Ransomware attacks are a major concern for those in senior IT roles. Preventative security alone isn’t enough, and attention is increasingly turning to the role of secure backups in enabling rapid recovery from a ransomware attack.
The impact of ransomware has grown rapidly over the last few years, to become a massive headache. According to Dell, cybercrime will cost the world $10 trillion by 2025!
More often than not, a cyber-attack involves you being denied access to your data with a promise of access rights being reinstated if and when you pay a ransom. However, even if you pay up, there’s no guarantee you’ll get back access to your files and computers, nor that the attackers won’t return.
The best approach is, of course, to protect your systems with robust up-front security. But in practice, this can never be 100% - the real world always involves risks and compromises, particularly once you factor in social engineering and human mistakes. It’s reasonable to assume that, at some point, you could fall victim to ransomware.
What about backups? The problem here is that ransomware rarely attacks as soon as it has access to the network. As a result, you end up backing it up as well, which means that your backup is also infected. In other words: the backup is useless as a means of recovery when the ransom demand is made.
To prevent this, you need backups that are immune to attack. Several IT vendors are now offering solutions that they say achieve this goal.
One company specializing in this area is Rubrik, which takes what it calls a ‘zero trust’ approach. This means that it aims to protect data and applications from multiple sources, with ransomware front and centre as a high-risk issue. As well as pro-actively detecting unusual behaviour, which can indicate an attack, the Rubrik solution also provides ‘ransom-ware proof’ backups. With a recent, clean backup, this means Rubrik’s customers can respond rapidly after a ransomware attack, and can restore files quickly and easily.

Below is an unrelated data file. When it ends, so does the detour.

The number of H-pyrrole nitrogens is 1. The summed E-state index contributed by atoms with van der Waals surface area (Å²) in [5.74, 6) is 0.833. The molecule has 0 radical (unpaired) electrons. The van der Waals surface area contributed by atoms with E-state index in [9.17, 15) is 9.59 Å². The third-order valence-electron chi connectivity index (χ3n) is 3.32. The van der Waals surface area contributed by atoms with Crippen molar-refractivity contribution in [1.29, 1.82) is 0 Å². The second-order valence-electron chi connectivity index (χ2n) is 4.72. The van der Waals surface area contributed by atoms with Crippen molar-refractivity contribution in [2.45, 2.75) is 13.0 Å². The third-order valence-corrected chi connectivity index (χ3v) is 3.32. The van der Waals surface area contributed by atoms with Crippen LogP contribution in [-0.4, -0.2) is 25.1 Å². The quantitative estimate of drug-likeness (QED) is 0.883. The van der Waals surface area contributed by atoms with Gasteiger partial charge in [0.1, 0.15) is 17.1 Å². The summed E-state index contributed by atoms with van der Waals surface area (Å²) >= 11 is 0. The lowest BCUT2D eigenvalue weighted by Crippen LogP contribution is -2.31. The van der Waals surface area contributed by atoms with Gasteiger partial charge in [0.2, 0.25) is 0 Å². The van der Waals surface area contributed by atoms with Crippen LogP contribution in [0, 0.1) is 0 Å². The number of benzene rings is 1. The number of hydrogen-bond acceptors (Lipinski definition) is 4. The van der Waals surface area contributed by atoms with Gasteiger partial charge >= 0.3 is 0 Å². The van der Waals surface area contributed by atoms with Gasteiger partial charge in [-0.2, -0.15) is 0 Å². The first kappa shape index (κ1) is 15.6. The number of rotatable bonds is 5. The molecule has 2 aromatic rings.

To achieve this, Rubrik creates ‘immutable’ backups, which means that the backup cannot be changed or deleted after it is constructed – so, there’s no meddling by attackers.
Immutable backups are not a new concept, and are available from multiple vendors (including big names such as Dell, NetApp and HPE), but Rubrik’s approach of putting immutability at the heart of its solution is definitely worth considering.
Looking at other options, Dell offers what it calls a Cyber Recovery Vault, which uses immutable backups to protect data against ransomware attacks. An extra level of security is provided by an air gap, thus physically and logically isolating the data in a dedicated vault.
HPE offers ransomware protection through Zerto, an HPE company. It similarly focusses on fast, straightforward recovery after an attack – and quotes the example of its customer TenCate, who cut recovery time from two weeks to less than 10 minutes.
While ransomware attacks are a serious problem, the good news is that vendors are providing the ammunition to fight back. As someone that specialises in infrastructure, I’m excited by the role that a good backup and recovery solution can play in combating ransomware attacks.
If this post has prompted you to review your backup and DR, you can use me as a sounding board – it’s what I’m here for! Get in touch through your account manager if you’d like to pick my brains.